Popular travel vlogger Nuseir Yassin has said too many people in Singapore "lack perspective", as he hit back at critics who decried his videos on the city state, one of which lauded it as an "almost perfect" country.
The creator of Facebook page Nas Daily was responding to a post on another Facebook page, The Alternative View. The post said: "Nuseir Yassin professes to be an authority on (Singapore) after spending only a few days here."
It said Mr Yassin should "walk the talk" and take up citizenship in Singapore and experience the local living conditions as an average citizen.
The post, uploaded on Tuesday, made reference to several hotly debated topics in Singapore, including Housing Board flats' 99-year leases, mandatory national service, the Central Provident Fund and the quality of train service.
The post had a photo of Mr Yassin and Prime Minister Lee Hsien Loong, who met the 26-year-old Palestinian-Israeli when he was in Singapore during his trip that began last month.
Mr Yassin responded pointedly to the post in a comment. "I have a better idea: Why doesn't everyone here try to live in the Middle East for a little bit?" He highlighted his struggles as an Arab Muslim raised in the Jewish state of Israel, the frequent wars that the country engages in and how he would much prefer to live in Singapore.
He added: "One thing my travels have taught me is that a lot of people lack perspective. And in Singapore, too many people lack it."
He ended his post by implying that his critic is living in a "bubble" and is a crybaby.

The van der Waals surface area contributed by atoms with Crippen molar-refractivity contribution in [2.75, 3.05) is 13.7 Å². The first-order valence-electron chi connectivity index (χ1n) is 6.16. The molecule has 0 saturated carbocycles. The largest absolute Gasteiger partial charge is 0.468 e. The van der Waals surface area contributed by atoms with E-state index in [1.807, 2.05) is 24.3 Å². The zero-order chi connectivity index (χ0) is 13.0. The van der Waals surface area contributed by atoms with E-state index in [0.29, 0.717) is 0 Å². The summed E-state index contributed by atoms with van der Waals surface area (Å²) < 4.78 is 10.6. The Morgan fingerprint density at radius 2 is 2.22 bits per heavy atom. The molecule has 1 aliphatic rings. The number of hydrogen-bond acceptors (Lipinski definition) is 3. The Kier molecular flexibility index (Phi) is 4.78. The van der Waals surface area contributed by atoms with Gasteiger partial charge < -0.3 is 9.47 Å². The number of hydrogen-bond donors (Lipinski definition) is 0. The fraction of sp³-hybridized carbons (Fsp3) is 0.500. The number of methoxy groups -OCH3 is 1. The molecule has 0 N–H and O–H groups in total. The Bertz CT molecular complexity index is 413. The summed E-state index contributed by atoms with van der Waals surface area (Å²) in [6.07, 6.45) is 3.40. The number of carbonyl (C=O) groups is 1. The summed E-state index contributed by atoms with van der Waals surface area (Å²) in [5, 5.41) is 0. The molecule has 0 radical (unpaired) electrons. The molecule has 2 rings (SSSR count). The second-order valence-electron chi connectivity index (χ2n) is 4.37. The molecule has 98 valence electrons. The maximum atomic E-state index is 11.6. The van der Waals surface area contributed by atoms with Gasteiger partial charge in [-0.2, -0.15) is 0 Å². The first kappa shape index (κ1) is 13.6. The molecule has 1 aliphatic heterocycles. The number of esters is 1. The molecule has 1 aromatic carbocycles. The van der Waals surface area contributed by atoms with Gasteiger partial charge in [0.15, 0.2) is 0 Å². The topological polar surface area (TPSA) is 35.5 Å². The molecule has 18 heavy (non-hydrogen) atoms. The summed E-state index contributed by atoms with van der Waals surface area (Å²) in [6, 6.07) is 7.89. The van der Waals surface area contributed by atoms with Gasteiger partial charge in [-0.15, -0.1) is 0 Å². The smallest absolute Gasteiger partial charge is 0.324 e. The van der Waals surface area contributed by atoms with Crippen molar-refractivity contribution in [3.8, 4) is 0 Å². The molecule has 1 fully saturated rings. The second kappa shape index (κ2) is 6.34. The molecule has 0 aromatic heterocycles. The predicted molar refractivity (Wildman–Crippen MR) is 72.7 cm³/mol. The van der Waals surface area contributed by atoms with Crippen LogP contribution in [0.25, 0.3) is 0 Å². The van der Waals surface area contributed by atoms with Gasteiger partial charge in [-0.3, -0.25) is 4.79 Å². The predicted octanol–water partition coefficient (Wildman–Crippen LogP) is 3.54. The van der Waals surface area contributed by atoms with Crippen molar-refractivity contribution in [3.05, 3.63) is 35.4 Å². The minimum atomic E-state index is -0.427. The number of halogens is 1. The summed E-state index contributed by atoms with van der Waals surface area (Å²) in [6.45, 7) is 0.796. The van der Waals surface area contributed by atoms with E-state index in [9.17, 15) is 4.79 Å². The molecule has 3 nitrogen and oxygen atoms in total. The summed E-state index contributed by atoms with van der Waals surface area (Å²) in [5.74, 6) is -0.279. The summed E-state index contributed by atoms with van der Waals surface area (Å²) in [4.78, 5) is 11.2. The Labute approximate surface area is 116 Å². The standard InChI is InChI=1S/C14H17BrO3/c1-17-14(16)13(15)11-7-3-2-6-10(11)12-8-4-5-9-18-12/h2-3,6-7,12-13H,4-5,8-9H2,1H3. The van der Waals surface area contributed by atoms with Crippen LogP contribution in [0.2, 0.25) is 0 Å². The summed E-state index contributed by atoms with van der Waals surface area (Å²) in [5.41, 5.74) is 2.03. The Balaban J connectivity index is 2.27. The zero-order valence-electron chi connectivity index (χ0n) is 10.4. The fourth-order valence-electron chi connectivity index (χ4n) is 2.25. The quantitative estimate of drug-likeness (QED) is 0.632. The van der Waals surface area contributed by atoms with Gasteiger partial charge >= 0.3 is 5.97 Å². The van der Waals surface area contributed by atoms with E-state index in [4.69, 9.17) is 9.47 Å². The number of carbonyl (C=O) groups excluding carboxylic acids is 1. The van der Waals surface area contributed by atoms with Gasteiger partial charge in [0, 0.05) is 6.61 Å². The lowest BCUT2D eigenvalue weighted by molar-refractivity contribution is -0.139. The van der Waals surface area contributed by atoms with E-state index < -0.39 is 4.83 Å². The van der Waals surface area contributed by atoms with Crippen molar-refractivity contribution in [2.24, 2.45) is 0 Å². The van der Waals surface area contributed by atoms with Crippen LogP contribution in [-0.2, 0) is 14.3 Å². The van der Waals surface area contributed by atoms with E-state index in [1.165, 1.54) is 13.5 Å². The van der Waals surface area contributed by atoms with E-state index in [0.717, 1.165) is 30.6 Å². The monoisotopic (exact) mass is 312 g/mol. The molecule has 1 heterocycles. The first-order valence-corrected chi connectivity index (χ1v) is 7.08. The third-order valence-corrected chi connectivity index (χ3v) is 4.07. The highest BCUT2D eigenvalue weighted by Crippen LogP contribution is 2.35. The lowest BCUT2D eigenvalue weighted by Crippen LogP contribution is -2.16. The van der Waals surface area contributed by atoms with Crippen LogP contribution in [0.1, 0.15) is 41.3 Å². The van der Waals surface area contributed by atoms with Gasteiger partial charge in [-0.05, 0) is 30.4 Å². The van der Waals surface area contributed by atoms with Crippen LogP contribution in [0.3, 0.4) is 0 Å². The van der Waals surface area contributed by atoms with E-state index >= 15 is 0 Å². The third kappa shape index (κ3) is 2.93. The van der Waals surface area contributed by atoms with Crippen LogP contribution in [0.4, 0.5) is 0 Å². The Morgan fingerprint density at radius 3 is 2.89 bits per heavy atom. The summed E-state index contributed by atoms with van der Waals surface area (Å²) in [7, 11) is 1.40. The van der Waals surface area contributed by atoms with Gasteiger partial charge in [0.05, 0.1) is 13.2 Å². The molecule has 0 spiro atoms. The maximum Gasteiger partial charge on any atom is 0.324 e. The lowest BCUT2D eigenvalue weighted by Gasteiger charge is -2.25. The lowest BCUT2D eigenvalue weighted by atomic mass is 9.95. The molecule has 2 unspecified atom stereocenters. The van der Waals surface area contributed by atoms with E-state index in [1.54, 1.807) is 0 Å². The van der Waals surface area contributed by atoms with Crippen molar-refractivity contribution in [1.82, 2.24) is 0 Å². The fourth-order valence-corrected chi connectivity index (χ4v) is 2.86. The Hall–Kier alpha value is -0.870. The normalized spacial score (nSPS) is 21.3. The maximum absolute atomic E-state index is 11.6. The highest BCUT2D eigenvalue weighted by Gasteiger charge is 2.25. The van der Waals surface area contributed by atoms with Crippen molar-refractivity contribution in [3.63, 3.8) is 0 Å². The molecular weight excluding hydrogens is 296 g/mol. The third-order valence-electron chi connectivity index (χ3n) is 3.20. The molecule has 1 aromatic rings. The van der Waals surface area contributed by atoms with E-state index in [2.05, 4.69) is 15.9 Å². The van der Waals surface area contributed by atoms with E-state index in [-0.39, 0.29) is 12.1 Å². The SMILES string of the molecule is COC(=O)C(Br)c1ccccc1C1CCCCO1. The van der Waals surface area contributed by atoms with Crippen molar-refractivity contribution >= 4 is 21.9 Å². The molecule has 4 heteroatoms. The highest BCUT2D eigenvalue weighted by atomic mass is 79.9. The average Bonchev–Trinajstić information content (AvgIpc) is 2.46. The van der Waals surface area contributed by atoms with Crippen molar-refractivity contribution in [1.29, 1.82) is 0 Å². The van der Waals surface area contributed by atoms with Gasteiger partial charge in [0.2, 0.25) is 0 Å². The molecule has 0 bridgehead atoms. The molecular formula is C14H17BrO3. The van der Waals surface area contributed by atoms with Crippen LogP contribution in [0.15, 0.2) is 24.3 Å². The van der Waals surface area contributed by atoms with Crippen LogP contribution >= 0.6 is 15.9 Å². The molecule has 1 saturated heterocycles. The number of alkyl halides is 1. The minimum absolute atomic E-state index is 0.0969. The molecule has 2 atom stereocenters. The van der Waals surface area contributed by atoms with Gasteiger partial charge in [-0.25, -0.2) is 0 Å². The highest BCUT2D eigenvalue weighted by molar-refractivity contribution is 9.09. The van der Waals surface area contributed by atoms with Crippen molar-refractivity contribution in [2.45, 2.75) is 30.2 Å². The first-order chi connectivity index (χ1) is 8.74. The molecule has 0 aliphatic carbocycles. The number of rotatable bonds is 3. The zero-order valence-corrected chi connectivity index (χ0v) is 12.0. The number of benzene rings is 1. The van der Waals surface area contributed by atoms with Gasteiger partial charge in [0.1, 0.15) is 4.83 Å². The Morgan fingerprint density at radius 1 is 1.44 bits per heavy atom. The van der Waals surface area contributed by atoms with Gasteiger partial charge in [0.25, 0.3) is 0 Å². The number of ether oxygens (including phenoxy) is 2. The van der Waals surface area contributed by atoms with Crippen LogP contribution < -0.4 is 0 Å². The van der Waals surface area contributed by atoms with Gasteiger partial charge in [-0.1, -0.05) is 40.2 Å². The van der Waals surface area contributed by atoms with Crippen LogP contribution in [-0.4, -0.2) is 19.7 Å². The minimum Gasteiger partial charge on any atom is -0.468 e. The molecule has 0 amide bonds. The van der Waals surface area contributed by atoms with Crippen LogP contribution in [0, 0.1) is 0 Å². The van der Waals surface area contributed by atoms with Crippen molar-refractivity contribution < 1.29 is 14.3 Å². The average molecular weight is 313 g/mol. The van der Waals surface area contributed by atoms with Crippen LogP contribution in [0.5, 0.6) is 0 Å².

His comment has since garnered around 5,500 reactions, far surpassing the 1,300 times the original post was shared.
Many netizens were supportive of Mr Yassin's remarks. Netizen Syzra Zahara K. Sultan said: "I apologise on behalf of my countrymen for their negative views and perspective of your amazing videos. Continue what you do best."
Some, however, felt it was unfair of Mr Yassin to compare his personal experiences with that of Singaporeans. Netizen Aleya Gaba said: "Just because other people struggle in a way that you perceive to be 'worse' doesn't mean our struggles are invalid. Our country is beautiful, clean, safe, but it's also deeply, deeply flawed."
Mr Yassin, who has over 8.2 million followers on Facebook, had previously clarified that his videos on Singapore were not sponsored, despite being largely positive. The videos look at various aspects of Singapore, including its waste management system and the lives of ordinary Singaporeans.
The Harvard graduate, who quit his job to travel the world, is currently in China.